The World Trade Organisation (WTO) has declared as illegal the Russian import ban on live pigs, fresh pork and other pig products from the EU in light of international trade rules.
The ruling concerns a ban imposed by Russia in 2014 because of a limited number of cases of African Swine Fever (ASF) in areas in the EU close to the border with Belarus.
The panel acknowledged Russia’s refusal to accept imports of certain EU products and to adapt EU-Russia import certificates amounts to an EU-wide import ban.
This measure is not based on the relevant international standards and violates the rules of the WTO Agreement on the Application of Sanitary and Phytosanitary Measures (the SPS Agreement). Individual Russian bans on imports from Poland, Lithuania, and Estonia received the same criticism from the panel.
According to the European Commission, the ruling sends a strong signal to Russia, and all WTO Members, regarding their obligation to respect international standards, in particular, in this case, the principle of regionalisation (which would allow trade from individual areas of a country which are recognised as pest or disease-free, even if the health status in the rest of the country is not favourable) and the requirement to conduct a risk assessment based on scientific evidence. The panel underlined that WTO Members can exercise their right to determine appropriate levels of sanitary protection and to restrict imports accordingly on the basis of sanitary concerns only when this is done in line with WTO rules.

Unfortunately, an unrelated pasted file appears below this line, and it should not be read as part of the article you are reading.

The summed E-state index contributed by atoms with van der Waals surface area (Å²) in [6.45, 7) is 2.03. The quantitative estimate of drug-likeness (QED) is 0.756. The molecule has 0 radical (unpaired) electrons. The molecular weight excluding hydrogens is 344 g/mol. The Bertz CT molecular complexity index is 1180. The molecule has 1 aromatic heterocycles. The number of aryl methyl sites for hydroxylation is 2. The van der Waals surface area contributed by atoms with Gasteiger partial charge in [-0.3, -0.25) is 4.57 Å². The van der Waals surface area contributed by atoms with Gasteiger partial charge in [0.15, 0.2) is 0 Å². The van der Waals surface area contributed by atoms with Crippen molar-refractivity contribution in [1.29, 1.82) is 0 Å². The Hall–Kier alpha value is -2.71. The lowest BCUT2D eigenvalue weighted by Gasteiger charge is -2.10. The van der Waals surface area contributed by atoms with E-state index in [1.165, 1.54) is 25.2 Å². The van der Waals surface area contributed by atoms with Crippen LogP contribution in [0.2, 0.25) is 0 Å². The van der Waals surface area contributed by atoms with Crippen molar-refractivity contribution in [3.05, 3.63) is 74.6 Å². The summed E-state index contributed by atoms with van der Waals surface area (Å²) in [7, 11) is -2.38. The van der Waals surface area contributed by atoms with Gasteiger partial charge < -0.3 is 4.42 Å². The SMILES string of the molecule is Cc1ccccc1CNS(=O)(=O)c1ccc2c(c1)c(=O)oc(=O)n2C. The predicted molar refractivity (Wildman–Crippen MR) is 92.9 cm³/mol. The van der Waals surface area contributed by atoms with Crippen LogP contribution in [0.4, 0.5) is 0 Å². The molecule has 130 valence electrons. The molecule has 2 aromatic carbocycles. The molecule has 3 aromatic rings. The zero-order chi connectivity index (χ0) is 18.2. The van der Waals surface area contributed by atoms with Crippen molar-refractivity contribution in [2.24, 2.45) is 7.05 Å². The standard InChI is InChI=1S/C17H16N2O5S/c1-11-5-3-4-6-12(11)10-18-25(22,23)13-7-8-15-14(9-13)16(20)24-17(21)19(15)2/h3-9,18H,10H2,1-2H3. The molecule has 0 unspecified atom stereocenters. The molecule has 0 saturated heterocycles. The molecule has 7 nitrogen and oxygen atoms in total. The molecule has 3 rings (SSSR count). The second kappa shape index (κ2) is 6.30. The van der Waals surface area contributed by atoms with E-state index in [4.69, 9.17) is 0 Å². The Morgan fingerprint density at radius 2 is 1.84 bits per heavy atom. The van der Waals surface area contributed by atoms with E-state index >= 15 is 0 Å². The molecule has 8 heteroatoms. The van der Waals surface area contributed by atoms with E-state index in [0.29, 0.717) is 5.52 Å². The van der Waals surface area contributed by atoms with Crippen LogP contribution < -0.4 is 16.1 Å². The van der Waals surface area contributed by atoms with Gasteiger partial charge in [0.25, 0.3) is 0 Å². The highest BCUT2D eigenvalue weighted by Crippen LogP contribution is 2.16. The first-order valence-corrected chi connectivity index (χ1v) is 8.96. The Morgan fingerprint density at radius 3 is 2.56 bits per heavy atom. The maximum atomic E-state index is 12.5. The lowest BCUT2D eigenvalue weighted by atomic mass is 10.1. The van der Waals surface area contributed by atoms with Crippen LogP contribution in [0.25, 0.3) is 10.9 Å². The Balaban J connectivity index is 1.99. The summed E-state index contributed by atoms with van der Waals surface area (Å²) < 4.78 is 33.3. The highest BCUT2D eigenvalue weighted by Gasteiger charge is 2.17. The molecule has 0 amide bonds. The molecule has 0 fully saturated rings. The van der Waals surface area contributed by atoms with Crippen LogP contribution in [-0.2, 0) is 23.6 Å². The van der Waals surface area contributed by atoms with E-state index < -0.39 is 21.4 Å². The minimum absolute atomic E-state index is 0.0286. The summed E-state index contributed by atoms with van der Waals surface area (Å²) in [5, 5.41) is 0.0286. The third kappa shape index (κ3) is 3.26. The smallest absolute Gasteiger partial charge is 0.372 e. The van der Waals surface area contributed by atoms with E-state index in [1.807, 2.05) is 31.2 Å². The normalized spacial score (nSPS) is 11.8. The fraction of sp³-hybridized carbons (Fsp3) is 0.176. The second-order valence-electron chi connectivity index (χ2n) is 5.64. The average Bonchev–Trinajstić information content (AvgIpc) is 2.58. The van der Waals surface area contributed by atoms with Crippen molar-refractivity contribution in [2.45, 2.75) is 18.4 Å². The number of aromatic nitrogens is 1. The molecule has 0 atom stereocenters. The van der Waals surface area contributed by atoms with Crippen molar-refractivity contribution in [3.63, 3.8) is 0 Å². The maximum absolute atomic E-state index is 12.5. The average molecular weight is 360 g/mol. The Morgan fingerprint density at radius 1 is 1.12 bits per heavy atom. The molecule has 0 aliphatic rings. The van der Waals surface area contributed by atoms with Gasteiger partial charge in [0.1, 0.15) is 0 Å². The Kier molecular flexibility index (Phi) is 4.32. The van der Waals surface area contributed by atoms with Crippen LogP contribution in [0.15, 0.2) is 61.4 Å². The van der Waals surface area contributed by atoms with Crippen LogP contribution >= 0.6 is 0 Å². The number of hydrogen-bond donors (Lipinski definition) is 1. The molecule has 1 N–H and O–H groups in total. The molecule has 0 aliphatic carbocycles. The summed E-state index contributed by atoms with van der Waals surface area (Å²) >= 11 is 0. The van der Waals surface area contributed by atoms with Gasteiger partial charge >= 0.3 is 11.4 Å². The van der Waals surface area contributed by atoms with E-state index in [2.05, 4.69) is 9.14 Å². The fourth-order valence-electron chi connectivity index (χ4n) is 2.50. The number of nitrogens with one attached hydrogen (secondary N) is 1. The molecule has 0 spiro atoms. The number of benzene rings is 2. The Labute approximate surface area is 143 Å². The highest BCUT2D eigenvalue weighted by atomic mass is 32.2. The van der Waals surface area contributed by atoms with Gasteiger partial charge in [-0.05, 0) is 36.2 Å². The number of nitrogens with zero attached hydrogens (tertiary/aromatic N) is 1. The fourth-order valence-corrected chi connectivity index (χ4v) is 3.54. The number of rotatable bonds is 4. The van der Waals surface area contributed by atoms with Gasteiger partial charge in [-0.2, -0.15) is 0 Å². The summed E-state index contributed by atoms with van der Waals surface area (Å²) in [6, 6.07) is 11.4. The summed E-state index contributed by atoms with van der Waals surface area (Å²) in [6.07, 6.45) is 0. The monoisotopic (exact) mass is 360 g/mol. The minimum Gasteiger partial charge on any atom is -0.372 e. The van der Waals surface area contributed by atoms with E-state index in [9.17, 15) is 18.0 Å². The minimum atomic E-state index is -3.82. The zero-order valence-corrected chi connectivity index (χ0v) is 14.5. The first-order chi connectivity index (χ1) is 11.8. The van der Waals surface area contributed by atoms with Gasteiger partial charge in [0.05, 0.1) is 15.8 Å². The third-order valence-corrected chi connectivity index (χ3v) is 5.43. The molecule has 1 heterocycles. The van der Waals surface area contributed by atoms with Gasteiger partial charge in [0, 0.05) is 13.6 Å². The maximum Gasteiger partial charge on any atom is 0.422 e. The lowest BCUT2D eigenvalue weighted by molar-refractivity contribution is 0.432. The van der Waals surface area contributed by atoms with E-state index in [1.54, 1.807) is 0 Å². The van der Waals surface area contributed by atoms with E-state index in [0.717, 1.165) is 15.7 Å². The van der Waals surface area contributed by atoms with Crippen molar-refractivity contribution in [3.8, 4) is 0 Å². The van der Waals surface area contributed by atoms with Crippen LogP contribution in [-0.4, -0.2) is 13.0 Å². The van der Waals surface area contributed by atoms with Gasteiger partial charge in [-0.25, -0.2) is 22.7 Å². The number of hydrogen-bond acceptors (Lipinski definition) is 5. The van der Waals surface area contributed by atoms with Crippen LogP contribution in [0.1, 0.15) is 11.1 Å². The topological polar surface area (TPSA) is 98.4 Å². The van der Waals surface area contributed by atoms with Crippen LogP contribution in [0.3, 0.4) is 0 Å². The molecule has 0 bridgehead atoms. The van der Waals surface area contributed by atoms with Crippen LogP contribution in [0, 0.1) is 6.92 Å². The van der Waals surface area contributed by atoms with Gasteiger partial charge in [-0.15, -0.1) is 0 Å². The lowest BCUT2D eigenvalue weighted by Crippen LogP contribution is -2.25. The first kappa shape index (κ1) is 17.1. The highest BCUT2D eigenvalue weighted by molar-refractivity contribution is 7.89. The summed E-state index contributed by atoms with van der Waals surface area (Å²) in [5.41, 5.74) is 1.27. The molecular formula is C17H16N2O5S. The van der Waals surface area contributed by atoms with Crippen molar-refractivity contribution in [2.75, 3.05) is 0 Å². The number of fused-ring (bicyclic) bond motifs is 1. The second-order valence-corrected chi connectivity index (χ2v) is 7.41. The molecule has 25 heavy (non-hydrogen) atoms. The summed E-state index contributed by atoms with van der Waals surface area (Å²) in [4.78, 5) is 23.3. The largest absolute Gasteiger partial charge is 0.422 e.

The European Commission points out measures taken by Russia against the EU have little to do with real sanitary or health risks.
For most of the products dealt with in this case, trade continues to be restricted by what Commission representatives believe to be a politically motivated ban imposed on EU agri-food products by Russia. However, the panel’s findings remind Russia about its international obligations and the fact that these cannot be arbitrarily ignored.
It has been confirmed that the EU Commission will continue to use WTO procedures to ensure that international trade rules are effectively respected. In fact, it is the view of EU policy makers that the WTO dispute settlement process remains the strongest option to tackle significant trade barriers and to thus increase legal certainty and predictability for trade.
The EU has also initiated WTO procedures on a number of trade barriers imposed by Russia, including recycling fees on cars, excess duties on paper and other products, and antidumping duties on light commercial vehicles. The WTO panel report on pigmeat exports to Russia can be appealed within 60 days. If no appeal is filed within that deadline, the report will be adopted and Russia will be bound to comply with the recommendation.